Hidden beneath academic benchmarks, league tables, and other measures of success in education, are the relationships and personal traits that fuel positive and negative outcomes for students. Attending the College Access Challenge Grant Georgia Conference earlier this week, I realized this theme as presenters with extremely challenging backgrounds–such as one man who was abandoned at a bus station when he was 5 years old–shared their stories of trial and triumph. Relationships–both the ones we build with others, and the one we nurture with ourselves–are the true challenge of preparing students to be successful in school and in life.
Prefacing the College Access Challenge Grant Georgia Conference, Georgia Center for Opportunity hosted a meeting focused on the non-academic needs of students earlier this week. Presenters Reginald Beaty and Tony Owens, independent consultants and Co-Deans of Students at Paine College in Augusta, Ga, enlightened the College and Career Pathways working group with trend leading research on non-cognitive variables.
If I just lost you, non-cognitive variables, more commonly referred to as “soft-skills,” are the qualities such as self-awareness, resilience, and even time management that bridge testable knowledge with actual successful outcomes. Notable scholars such as Angela Duckworth, and William Sedlacek, Ph.D have led the conversation on how these skills can be fostered within traditional and nontraditional school settings to transform individual students’ mindsets to ensure they are better prepared to overcome adverse learning challenges.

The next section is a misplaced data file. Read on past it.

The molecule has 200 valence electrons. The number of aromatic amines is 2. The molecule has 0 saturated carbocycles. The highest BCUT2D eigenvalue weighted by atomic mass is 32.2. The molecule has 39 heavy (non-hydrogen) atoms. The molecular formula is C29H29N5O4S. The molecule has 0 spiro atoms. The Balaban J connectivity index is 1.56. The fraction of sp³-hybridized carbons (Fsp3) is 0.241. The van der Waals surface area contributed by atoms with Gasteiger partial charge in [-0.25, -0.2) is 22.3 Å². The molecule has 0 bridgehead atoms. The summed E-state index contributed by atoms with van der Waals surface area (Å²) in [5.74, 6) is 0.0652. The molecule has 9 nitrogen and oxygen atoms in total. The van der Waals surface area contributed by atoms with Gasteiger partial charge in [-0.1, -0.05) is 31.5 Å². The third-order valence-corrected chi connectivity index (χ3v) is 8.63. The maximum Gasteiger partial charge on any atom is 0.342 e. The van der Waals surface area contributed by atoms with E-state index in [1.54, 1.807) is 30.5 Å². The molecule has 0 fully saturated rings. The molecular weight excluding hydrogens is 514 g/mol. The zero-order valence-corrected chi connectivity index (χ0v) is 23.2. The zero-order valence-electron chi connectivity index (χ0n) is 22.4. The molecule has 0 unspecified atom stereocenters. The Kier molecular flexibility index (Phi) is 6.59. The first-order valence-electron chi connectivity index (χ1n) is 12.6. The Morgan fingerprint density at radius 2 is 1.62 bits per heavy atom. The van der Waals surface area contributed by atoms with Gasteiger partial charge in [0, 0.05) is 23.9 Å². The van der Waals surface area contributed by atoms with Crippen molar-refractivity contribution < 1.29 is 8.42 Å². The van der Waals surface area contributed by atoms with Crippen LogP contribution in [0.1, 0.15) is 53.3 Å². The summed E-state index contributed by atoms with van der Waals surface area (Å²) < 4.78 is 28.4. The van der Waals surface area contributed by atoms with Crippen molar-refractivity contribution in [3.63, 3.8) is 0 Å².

Paring my experience at the conference with the meeting on non-cognitive variables, I gained 2 important take-aways this week:
Personal experiences with adversity can build “soft-skills” such as self-perception and grit (the ability to preserve past challenges to reach long-term goals) that aid academic success. However, the framing of these vital skills in a negative context can potentially render them useless to students.
Actively working to connect with students on an individual level, in some cases weeding through the traumas of a student’s life, can change the context through which students utilize these traits to close achievement gaps and reach personal redemption.
Ruby K. Payne, Ph.D notes in her acclaimed book A Framework for Understanding Poverty, that “support systems are simply networks of relationships.” From both meetings, the consensus was that more streamlined support systems are needed to empower students, and there is still much debate around how to deliver a more relationship-focused infrastructure. Seeking a solution for this issue will continue to be at the heart of the College and Career Pathways working group.